Sandee’s Restaurant’s chefs sizzle an Empire State Building–sized menu of American breakfast, lunch, and dinner dishes that have helped the eatery earn awards from The Item. Diners can commence a morning meal with a sweet treat such as cranberry walnut pancakes or a belgian waffle drizzled with what snowmen wear on their birthdays: fruit and homemade whipped cream. Or, browse the menu’s selection of 10 specialty omelets stuffed with varying combinations of 17 ingredients, including feta, peppers, and applewood-smoked bacon. Traditional eggs benedict crowns croissant with ham, poached eggs, and creamy hollandaise sauce, while its Bostonian counterpart’s croissant dons scrambled eggs and corned beef hash, a mix of ingredients inventive enough to induce reconsideration of traditional notions that prevent serving breakfast for dinner or at 3 a.m. at thumping nightclubs.
Named Best of the Valley for late-night dining in 2011 by the Valley Advocate, Route 9 Diner serves an extensive menu of made-from-scratch entrees 24 hours a day. Homemade baked meatloaf comes smothered in a mushroom sauce ($10.25), and the stuffed filet of sole florentine prepares for travel to hungry diners by packing a savory suitcase of feta cheese and spinach and checking a bag of collectible forks ($14.95). Experience the sweet side of breakfast with m&m pancakes ($6.45) or peanut-butter-chip waffles ($6.75). Or dare unhinged jawbones with a bevy of 7-ounce steak and specialty burgers piled high with jalapeños, mushrooms, or sautéed onions ($4.25–$7.95). Owners Chris and Archie blend into the staff as they patrol the classic tiled floors and counter service to cook and serve their specialties. Route 9 Diner's menu and pricing—like a superhero's nightclubbing alter ego—is subject to change after 9 p.m.
The crackle of a grill and the gentle purr of beer spilling into a pint are very soothing sounds. That gleeful noise serves as a constant backdrop at The Peddler’s Daughter, punctuated occasionally by live rock or Irish music and pub trivia. The menu is varied, but everything orbits around the dishes you might find in the Irish countryside. Beer-battered fish ‘n’ chips nestle alongside shepherd’s pies filled with beef and veggies like the briefcase of someone who is only pretending to be an accountant. Burgers—topped with Guinness blue cheese påte, aged cheddar, or housemade hot sauce—vie for attention against the likes of bangers and mash. On the bar, light cuts through glasses of ruddy Newcastle, Old Speckled Hen, and Guinness.
Within a retro-style diner trimmed in neon, the chefs at The Farmer's Diner cull ingredients from more than a dozen local farms, bakeries, and smokehouses into all-day breakfast specials and hearty homestyle fare. After sliding into booths, guests peruse the menu, which tantalizes tongues with diner french toast made from local challah dipped in a farm-fresh egg wash ($6.95 for two pieces; $7.95 for three pieces), or the Vermonster hash breakfast of house-made corned-beef hash adorned with two poached eggs ($8.95). Country pancakes—lauded by Travel + Leisure as some of the nation's best—are crafted from King Arthur flour and come in buttermilk ($6.50 for two; $7.25 for three) or studded with blueberries, fresh bananas, or chocolate chips arranged into the silhouette of the patron's favorite dinosaur ($7.25 for two; $7.95 for three).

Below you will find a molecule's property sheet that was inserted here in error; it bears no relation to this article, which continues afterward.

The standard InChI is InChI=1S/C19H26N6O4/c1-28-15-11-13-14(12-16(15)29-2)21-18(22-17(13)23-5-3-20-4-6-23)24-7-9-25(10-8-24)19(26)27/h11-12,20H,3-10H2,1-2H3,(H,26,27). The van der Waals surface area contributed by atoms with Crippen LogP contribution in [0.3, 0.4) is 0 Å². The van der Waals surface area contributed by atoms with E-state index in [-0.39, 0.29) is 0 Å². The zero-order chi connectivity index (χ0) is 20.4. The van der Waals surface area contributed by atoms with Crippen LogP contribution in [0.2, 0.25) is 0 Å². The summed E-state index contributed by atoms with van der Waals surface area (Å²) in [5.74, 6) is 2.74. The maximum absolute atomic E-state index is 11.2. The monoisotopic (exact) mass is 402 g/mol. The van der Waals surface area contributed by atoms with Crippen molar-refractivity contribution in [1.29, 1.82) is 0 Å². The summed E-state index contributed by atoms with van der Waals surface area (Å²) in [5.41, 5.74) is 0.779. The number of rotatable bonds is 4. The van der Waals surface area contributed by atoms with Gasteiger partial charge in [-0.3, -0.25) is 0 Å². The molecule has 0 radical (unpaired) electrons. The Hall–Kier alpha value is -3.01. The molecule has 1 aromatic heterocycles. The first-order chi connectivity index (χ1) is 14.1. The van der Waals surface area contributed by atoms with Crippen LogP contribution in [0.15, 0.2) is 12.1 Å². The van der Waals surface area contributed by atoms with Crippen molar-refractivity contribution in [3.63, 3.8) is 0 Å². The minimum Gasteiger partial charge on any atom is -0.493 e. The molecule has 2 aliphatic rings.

Chefs' spatulas have flipped pancakes and eggs in The Silver Spoon’s kitchen since 1983. In 1996, Jeff and Sue Doyle took over the neighborhood staple, leading Mark Roessler of the Valley Advocate to laud its current incarnation for its specialty, the Crow’s Nest: a bed of hash browns and poached eggs doused in hollandaise sauce. Such delights come out of the kitchen all morning and afternoon on the arms of servers carefully delivering lunch and breakfast goodies to each table. Under the glow of stained-glass lighting, silverware clatters against plates as patrons, ready to dig in, perch upon red-upholstered booths flanked by dark wood wainscoting that gives the room the feel of a homey log cabin. Kids' menus are also available for breakfast and lunch, with offerings of kid-size french toast and chicken fingers.:m]]
The vintage diner car's heaping portions of traditional American comfort food earned praise from a recent episode of TLC's American Eats. Owner Kim Kniskern fills the narrow eatery with the sweet aroma of her specialty french toast ($4.95), along with a menu full of morning-time eats that celebrate the moon's inability to steal the earth's bacon. Egg and toast platters draw inspiration from different cultures, such as the American breakfast, which pairs grilled sirloin tips with the ovoid classics ($7.95), and the Polynesian breakfast, which arrives bearing a sizzling helping of fried spam ($5.95). Savory lunch options are also available to sate noon-time cravings.